Emily Oster

7 min Read Emily Oster

Emily Oster

What to do About Night Terrors

Terrifying for you. Not them.

Emily Oster

7 min Read

It’s 10:30 p.m. You’ve just fallen asleep, and you’re awoken by a piercing, frightened scream from your 5-year-old’s room. When you rush in, you find them sitting up in their bed, crying hysterically. “No!” “Mommy!” “Go away!” they whimper between screams.

When you go to their bed and comfort them, they push you away. You ask what is wrong, but they do not answer. They repeat the same words, or just cry and scream. They’re completely and utterly inconsolable. There seems to be nothing you can do — as you tell them “Mom’s here! I’m here!” they seem not to see you.

Seven agonizing minutes later, they lie back down and go to sleep as if nothing has happened.

You sleep all night with the door open, straining for more sounds. Nothing. The next morning, they have no memory of it. When you casually ask if they had any dreams, they tell you about their dream of a unicorn puppy that took a bath in the toilet, and laugh so hard they choke on their Rice Krispies.

WHAT THE HECK HAPPENED? 

It’s a night terror, sometimes called a sleep terror. And it’s … terrifying. For you. If you’d like a visual, here’s a four-minute YouTube video documentation.

Give me the details

Parasomnia is the general term for episodic sleep disruptions. These include sleepwalking, sleep talking, urination during sleep, teeth grinding, “confusional arousals,” and night terrors. Sleep disruptions can occur during either non-REM sleep, typically in the early part of the night, or REM sleep, in the later part of the night. Night terrors occur during non-REM sleep, typically the first third of the night.

These disruptions occur throughout childhood. For toddlers, they often take the form of a confusional arousal — something that can look like what I described above but may also be lower-amplitude (more whimpering or moaning, less crying). For children of early school age, this would more commonly be a night terror — the child waking abruptly with a piercing scream, being extremely agitated, possibly seeming like they are trying to escape something.

In both cases, the episode tends to end with the child falling back asleep, without ever seeming conscious of what is going on. They usually do not remember in the morning.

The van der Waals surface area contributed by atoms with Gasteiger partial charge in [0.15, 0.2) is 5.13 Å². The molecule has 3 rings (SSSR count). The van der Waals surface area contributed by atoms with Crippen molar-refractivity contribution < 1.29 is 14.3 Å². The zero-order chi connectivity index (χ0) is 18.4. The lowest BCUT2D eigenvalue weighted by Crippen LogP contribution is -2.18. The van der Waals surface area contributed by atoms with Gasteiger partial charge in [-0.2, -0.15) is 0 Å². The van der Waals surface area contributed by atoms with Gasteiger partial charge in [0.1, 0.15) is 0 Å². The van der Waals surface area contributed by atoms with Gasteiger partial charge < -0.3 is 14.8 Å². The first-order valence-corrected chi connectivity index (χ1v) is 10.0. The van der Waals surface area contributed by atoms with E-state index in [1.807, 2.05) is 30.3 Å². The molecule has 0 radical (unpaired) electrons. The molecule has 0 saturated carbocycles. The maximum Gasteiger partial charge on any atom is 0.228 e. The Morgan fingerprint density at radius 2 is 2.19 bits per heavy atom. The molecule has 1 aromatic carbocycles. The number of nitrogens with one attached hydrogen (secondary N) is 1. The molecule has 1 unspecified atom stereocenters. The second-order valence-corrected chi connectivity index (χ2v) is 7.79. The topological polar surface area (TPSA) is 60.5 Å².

Is this a nightmare? 

No. A nightmare is characteristic of REM sleep, typically in the later portion of the night. If your child has a nightmare, you’ll find out when they wake up. When you go in to them, they will be awake and scared, able to be comforted, and recognize you are there. Often they’ll remember the dream in the morning, at least to some extent.

Part of what is so terrifying about night terrors (at least I have found) is precisely the fact that you cannot comfort your child.

This isn’t a perfect distinction, but if you’re wondering “Is this a nightmare or a night terror?” the timing in the night is very helpful. In the first hours, it’s much more likely to be a night terror; in the later hours, a nightmare.

How common are these?

Quite common.

Precisely how many kids have these experiences is a hard question to answer, in part because it relies on parental recall and in part because it’s sometimes hard to even know that an event occurred. With a younger child, a confusional arousal could be fairly quiet and might occur without a parent noticing.

One study in Canada followed a group of 2,000 children from the age of 2.5 to 6, and found that over this period almost 40% of the children had at least one confusional arousal episode recorded. They were more common in the younger ages.

The prevalence of night terrors is probably lower in older children — this review puts it at 1% to 6.5%, though notes that there are populations (more below) with estimates as high as 14%.

An important note is that many children have one or two of these episodes in their lifetime and do not have them again. Some kids will have them repeatedly, but having one isn’t necessarily an indicator of more to come.

Are there particular risk factors?

These events have a strong genetic component. If you had sleep terrors as a child, there is a much higher chance your child will. There’s a high correlation across twins — higher for identical than fraternal twins. This all points to the importance of family history, although we do not have much detail on any particular genes that are influential.

Sleep terrors are also influenced by sleep deprivation. Consistently poor or not enough sleep can be an underlying risk factor. Beyond this, sleep is important for kids, and there are a lot of reasons to make sure your child is getting enough sleep (I wrote a bit about that in this op-ed leading into The Family Firm).

There are a few other risk factors: illness (including fever), caffeine consumption (by your child), medication that interferes with sleep. To the extent that these can be avoided, they should be (your child probably does not need to drink caffeine-containing beverages, for example).

Having said this, with a condition so common, in many cases it happens with no particular recognizable risk factors.

Is there anything I can do?

During the sleep terror: no. In fact, especially with older children, trying to intervene to calm them down can make it considerably worse.

This is extremely difficult to implement as a parent. It’s nearly impossible the first time it happens, since it’s hard to know what is going on and your parental instincts are absolutely to try to help. Even when you expect it, the idea of just standing back while your child screams hysterically is hugely challenging. As one review article states: “Parental education and support cannot be over-emphasized.”

In most cases, even when sleep terrors recur frequently, there isn’t a need for any treatment. The appropriate treatment is more or less to do nothing, and children will generally outgrow them by puberty.

The exception is if the sleep terrors are interfering with sleep overall and the child is showing signs of fatigue or drowsiness during the day. If that’s true, there are some medications that can be used in the short term, or you may be advised to wake the child 30 minutes before the sleep terrors typically occur. Having said that: these are not typical recommendations and definitely would warrant long pediatrician discussion first.

Are there long-term consequences?

To individual night terrors, no.